The Hiring Incentives to Restore Employment (HIRE) Act, also known as the Hire Now Tax Cut, looks to be a "game changer" for mid-market and smaller companies, which now can take advantage of the broadest hiring incentive program ever.
Part of an $18 billion jobs bill passed by Congress and signed by President Barack Obama on March 18, the HIRE Act is designed to help spur hiring by American businesses with employers saving as much as $7,621 per qualified employee (an average of $750 for hourly employees and $1,500 for salaried employees).
Unlike many other tax incentive programs that require business operations in certain zones or hiring from disadvantaged targeted groups, the HIRE Act has a clear and simple set of qualification criteria and administrative rules. It also offers immediate and certain cash flow benefits to the business. Businesses of any size and any industry can participate.
The tax incentive includes two parts: A 6.2 percent Social Security tax exemption for qualified employees hired between February 3 and December 31 this year. The new employee must have worked less than 41 total hours during the 60 days prior to the first day of work and sign an affidavit verifying this. The earlier in the year a new employee is hired, the greater the savings, and there is no cap or limit on the total amount of benefits that can be claimed. The other incentive is a general business credit up to $1,000 for each employee retained for 52 weeks.
There also is no minimum age for employees under the HIRE Act. High school summer hires and interns are eligible. The program does not require the new employee be employed for a specific number of hours or length of time. A few restrictions do apply. First employers can't claim both the Work Opportunity Tax Credit (WOTC) and the Social Security exemption (but they can take the WOTC and the $1,000 retention credit.) Also, relatives of the business owner(s) don't qualify and neither do employees that replace other employees fired without a legitimate reason.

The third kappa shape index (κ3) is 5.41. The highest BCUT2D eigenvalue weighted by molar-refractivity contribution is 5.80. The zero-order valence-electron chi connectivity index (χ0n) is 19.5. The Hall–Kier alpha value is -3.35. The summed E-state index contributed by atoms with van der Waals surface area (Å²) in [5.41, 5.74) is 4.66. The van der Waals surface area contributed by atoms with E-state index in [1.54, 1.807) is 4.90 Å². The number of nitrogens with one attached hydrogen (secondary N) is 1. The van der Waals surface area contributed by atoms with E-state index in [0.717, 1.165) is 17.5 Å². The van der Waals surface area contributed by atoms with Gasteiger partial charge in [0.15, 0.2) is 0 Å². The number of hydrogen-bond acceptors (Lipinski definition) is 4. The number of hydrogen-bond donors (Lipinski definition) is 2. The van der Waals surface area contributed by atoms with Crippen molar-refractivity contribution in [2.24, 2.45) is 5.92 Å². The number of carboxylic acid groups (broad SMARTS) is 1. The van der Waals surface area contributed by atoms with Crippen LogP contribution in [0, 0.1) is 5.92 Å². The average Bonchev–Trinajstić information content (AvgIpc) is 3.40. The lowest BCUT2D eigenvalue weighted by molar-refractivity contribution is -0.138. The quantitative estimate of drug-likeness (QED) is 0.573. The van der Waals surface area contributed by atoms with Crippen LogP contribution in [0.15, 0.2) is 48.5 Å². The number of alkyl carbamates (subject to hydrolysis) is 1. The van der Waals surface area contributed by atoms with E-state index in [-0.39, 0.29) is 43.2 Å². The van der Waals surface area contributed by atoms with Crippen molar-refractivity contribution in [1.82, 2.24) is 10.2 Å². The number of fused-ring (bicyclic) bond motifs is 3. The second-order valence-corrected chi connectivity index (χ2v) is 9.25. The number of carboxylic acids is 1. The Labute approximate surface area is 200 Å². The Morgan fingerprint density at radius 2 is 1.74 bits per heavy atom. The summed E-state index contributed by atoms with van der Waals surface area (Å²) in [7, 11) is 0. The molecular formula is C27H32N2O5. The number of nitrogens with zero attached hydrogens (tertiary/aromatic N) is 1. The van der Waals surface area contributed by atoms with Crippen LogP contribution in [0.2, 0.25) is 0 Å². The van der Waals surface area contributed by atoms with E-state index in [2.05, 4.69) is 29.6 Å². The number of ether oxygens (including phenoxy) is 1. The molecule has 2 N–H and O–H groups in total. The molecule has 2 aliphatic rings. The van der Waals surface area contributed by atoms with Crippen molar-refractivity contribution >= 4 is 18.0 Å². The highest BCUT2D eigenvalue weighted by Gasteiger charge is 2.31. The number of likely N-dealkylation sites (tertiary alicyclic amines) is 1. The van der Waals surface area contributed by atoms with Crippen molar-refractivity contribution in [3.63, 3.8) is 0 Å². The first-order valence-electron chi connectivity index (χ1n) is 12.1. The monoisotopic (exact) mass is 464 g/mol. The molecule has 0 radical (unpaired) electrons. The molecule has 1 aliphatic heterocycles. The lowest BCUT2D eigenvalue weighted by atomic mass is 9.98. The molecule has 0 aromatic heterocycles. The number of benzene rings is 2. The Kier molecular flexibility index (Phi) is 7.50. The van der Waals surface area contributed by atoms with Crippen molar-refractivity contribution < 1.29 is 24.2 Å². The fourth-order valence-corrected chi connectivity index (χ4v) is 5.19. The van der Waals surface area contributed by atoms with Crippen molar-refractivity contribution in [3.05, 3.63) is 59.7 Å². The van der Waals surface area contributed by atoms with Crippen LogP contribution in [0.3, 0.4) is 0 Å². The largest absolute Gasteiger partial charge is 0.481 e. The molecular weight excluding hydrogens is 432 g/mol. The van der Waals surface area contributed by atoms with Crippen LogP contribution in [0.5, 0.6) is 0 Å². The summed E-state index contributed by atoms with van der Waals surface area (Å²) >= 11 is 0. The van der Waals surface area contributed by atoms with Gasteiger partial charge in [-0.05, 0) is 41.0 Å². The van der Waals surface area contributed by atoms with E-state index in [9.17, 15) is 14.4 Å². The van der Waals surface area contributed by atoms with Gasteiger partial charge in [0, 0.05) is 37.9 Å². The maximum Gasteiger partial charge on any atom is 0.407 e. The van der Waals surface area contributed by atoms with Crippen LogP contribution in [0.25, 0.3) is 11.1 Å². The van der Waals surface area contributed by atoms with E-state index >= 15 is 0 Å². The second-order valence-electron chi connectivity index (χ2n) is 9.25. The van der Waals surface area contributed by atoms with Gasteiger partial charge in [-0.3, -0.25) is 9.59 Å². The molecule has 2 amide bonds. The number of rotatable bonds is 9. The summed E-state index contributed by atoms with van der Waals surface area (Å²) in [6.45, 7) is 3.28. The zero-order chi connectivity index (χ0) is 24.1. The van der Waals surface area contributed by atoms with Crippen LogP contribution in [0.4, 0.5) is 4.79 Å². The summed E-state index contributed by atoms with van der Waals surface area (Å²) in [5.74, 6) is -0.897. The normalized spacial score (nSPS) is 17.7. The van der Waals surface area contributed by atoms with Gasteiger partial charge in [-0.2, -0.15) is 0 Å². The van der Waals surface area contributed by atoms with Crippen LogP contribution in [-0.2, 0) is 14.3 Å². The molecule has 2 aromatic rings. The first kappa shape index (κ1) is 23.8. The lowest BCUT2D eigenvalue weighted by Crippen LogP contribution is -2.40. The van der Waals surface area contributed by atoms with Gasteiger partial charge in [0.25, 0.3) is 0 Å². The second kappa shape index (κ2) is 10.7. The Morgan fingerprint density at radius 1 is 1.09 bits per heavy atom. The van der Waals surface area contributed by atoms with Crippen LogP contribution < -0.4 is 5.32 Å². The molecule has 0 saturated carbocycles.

Usually these types of tax credit programs are reserved for big companies with dedicated tax and human resources departments. Companies in the Fortune 500 have been tracking the HIRE Act since before it was signed, but small businesses, many with even tighter cash flows, are finally getting some relief and have the most potential to pull us out of the recession as they grow.
The impact of small to mid-sized companies in this country cannot be overstated. In 2008, there were 29.6 million total businesses in the United States, according to the U.S. Small Business Administration Office of Advocacy. A whopping 99.9 percent of those businesses had fewer than 500 employees, and over the past 15 years, small businesses have generated 64 percent of all new jobs.
At the same time, technology is advancing quickly in the tax credit sector, which is good for small businesses as emerging options promise to help cut costs and take the burden off of overworked staffs through automation. Non-governmental non-profit organizations and even public universities are covered for the first time by the new law and should benefit as well - all of which is great news for the economy.
Companies that are hiring every month can save tens of thousands to hundreds of thousands of dollars in payroll and income taxes. Thanks to the high unemployment rate, as many as 40 to 60 percent of new hires will qualify. Just be careful to focus on the screening and documentation process as your business moves forward.
It's easy to underestimate both the value and complexity of the HIRE Act. Make sure you get every dollar coming to you. The big companies certainly will.
Additional info here.